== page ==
At the level of sensation: Honey Long and Prue Stent communicate through the body
by Harriet McKay
The work of Honey Long and Prue Stent is a sensuous world of skin folds, flaps and protrusions; where forms merge and touch is privileged.
Nowhere is this truer than in Phanta Firma; a series of photographs exhibited at ARC ONE Gallery, Melbourne (2018). Here, material is swathed over nude female forms that lay poised in ocean pools or writhe on rock formations. Their carefully composed body’s appropriate the classical aesthetics of oil paintings past, predominantly depictions of the mythological creature of the Nymph. Found within the natural world, the Nymph was a highly sexualised creature that acted as a dangerous and erotic lure into the wild unknown. Unlike historical depictions where the sexual agency of the Nymph was demonised, the sensuous nature of the subjects in Phanta Firma is liberated because it is their own.
Both aesthetically and conceptually Phanta Firma is inherently fluid. The materials, textures and the luxury of colour dissolve barriers between landscape and subject, solids and liquids, body and material. This co-mingling of matter is revealed similarly through the slumping of glass over rock, which was displayed alongside the photographs in the gallery. Sitting somewhat harmoniously, we are reminded that both materials are made of the same essential material despite their visual tension, nudging us toward the ever-present themes of interconnectedness and impermanence found throughout the work.
I sat down with Prue Stent and Honey Long to talk about the powerful visceral quality of the photographs and how the pair has renewed a sense of agency and fluidity into their nude female subject:
Harriet: What I love about your work is that it creates an immediate bodily response within your viewer. One of the reasons for this I feel is the distinct visceral quality of the work – is the emphasis on texture something which is intuitive to your process?
HL & PS: The emphasis on texture very much comes from an intuitive place. We’ve always been very drawn to working with materials that elicit some kind of bodily response, I think mainly because we find it so satisfying within ourselves.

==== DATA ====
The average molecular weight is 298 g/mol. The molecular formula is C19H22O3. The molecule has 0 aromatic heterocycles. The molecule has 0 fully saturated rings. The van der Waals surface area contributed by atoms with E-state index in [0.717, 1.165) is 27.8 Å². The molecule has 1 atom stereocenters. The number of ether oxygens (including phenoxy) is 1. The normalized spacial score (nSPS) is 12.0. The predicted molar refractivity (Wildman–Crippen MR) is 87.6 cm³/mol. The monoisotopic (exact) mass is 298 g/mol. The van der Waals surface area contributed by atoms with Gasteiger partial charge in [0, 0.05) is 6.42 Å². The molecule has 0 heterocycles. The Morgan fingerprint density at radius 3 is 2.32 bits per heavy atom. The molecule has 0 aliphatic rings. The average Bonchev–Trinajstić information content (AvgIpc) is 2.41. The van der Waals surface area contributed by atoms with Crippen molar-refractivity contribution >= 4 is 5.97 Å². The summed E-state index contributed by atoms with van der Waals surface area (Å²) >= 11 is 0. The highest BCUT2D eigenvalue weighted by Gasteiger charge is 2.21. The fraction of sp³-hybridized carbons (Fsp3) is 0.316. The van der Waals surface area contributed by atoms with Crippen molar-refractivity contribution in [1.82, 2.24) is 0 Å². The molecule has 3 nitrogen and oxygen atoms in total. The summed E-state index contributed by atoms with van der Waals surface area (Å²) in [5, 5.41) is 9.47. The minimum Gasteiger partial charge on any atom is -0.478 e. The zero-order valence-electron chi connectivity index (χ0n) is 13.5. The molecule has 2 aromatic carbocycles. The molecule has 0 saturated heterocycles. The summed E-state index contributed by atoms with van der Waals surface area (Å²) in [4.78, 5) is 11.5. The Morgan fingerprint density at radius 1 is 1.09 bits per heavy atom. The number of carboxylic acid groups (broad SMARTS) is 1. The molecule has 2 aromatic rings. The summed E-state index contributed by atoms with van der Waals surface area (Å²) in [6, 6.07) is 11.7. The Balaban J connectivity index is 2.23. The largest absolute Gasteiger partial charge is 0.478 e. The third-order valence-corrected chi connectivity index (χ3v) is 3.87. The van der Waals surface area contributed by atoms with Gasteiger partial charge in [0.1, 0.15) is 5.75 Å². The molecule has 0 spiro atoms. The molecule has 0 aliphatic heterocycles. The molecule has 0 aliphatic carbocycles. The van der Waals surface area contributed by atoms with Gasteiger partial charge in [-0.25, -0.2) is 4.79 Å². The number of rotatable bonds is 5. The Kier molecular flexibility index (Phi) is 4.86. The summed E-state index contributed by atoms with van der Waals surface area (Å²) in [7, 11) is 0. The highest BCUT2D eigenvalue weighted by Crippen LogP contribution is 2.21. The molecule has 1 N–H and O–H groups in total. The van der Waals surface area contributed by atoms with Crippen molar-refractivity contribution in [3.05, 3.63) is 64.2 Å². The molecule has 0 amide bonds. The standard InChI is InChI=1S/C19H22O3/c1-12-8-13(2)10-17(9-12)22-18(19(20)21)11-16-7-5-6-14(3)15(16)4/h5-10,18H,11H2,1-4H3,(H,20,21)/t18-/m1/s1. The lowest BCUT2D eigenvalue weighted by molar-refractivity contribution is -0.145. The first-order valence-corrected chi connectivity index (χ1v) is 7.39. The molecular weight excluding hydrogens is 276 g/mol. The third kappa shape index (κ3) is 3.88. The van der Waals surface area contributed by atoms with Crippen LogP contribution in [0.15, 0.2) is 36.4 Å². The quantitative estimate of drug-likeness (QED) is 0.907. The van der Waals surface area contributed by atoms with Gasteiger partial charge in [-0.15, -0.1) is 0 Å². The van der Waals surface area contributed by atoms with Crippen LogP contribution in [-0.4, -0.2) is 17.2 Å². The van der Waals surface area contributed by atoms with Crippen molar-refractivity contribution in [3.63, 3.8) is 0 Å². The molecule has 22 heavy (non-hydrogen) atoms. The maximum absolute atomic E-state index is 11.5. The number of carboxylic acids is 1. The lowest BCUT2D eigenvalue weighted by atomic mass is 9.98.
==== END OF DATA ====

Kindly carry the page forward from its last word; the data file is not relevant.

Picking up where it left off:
Harriet: In Ways of Seeing, John Berger says, ‘to be naked is to be oneself, to be nude is to be seen as naked by others and not to be recognised as naked. To be nude one has to be seen as an object not to be seen as a nude.’ Would you say that these figures are naked or nude?
HL & PS: I think the sense of agency in the subjects comes from them being directly engaged and interacting with the landscape as opposed to ‘part of the scenery’ which I think is what you get in more traditional nude portraiture. So yes, I would say they are naked as the camera is there purely to observe a process which is being led by the desires of the body. The body, as a means of connecting to its surroundings, is responding to the physical sensations of an environment and letting that dictate and guide its movement. The subjects are not confronting the viewer as they are not trying to convey something through representation, rather it is about the viewer being able to observe an experience.
Harriet: The body’s connection to its surrounding is described visually through a fluidity of forms and colour. Does this reveal itself naturally through your process of making?
HL & PS: Fluidity is definitely an important part of our practice. Naturally through our process of making we seek it out. At first it wasn’t thought out why we were so drawn to capturing fluid shapes and blurring different fields together, we just found it satisfying. As our practice has developed however I think we’ve come to understand it as an inherent desire to convey the interconnectedness of matter and the impermanence of any given state it takes.
By providing power to their subject and privileging a tactile form of knowledge rooted within the body, these artists empower the amorphous body and urge the viewer to observe its connection to environment. In doing so, Honey Long and Prue Stent’s nudes are not so much consumed by the eye as they are understood by the body.
Gilroy-Ware, Cora, Bodies of (Human) Nature: Nymphs in British Art 1780–1840, 2014, curatorial essay for TATE Britain